THE PRIZE WINNER OF DEFIANCE, OHIO
Living In A Bubble
How The American Dream Became A Nightmare
By Cole Smithey
Packaged as a representational rendering of a true story "The Prize Winner Of Defiance, Ohio" smacks of a maudlin attempt by its author (Terry Ryan) at propping up a self-martyred mother of 10 who amends her abusive husband’s meager income by winning jingle contests in the ‘50s. Screenwriter/director Jane Anderson makes her feature film debut with a film that’s infuriating for its glossy approval of a woman who turns a blind eye to the emotional suffering she and her children endure at the hands of her alcoholic husband Kelly (Woody Harrelson). Hermetically sealed in a wrongheaded ‘50s logic, Julianne Moore portrays the maternal idiot savant character of Evelyn as she engages in winning thousands of dollars in cash and prizes that never include birth control.
One unintended thematic element of the movie that works remarkably well is its revelation about material wealth as being useless and frustrating in the context of a distorted familial paradigm. When the Ryan family hit the jackpot and win a truckload of consumer goods that includes a gigantic freezer, Kelly gets soused and treats the occasion with enormous disappointment that climaxes with him beating the tar out of the white monolith that sits awkwardly in his kitchen. Although we’re shocked at Kelly’s outrageous outburst of violence, his reaction comes to make more sense as we begin to recognize his wife’s rose-colored view of better living through material gain.
The movie can be looked on for its incidental evidence of everything wrong with American capitalist obsessed ideology. Evelyn is a woman who digested ‘50s television propaganda to a heightened degree that enabled her to repeat the consciously coded rhetoric back to the corporations for cash and prizes. The great irony of the film is that it praises the calculated carelessness that Evelyn exerts over her husband and 10 children. While Kelly is left in a corner of the movie to stew as a cruel alcoholic, we get another glimpse of the effect of Evelyn’s negligence when one of her sons is caught stealing and chooses to go into the military rather than serve a jail term. His fate is an example of how the television-promoted "American dream" of the ‘50s grew into our corporate dominated modern nightmare of existence. When Evelyn explains her existential viewpoint to her favorite daughter we get the full impact of her ability to disconnect from the world around her under a guise of enjoying the moment to the fullest. Her bubble is our bubble, and nothing can pop it.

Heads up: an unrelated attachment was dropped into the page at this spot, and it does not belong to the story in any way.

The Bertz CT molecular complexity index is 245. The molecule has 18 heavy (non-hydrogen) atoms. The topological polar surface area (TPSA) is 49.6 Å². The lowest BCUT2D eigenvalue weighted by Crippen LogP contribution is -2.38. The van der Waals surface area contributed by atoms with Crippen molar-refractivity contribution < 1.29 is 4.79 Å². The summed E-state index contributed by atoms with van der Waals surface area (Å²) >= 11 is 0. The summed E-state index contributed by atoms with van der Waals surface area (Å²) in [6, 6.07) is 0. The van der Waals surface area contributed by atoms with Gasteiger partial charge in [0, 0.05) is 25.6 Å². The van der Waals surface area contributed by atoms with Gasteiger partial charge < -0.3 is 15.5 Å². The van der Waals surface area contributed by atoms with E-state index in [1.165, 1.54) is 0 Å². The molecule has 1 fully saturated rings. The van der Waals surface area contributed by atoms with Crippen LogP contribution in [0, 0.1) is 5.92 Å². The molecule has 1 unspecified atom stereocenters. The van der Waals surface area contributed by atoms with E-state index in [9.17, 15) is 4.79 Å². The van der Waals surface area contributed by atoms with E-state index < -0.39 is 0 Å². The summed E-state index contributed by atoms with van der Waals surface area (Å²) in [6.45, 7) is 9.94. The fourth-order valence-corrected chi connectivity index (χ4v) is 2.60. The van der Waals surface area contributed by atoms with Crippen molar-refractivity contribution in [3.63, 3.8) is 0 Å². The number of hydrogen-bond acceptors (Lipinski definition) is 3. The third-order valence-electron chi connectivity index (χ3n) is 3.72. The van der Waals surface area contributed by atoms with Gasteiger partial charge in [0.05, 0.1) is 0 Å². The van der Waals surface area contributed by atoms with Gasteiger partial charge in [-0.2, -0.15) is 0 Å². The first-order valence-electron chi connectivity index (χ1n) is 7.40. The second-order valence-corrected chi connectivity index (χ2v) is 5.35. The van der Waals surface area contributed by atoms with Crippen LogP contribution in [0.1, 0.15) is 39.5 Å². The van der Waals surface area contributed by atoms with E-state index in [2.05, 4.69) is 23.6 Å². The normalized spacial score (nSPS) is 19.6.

Rated PG-13. 99 mins. (C-) (Two Stars)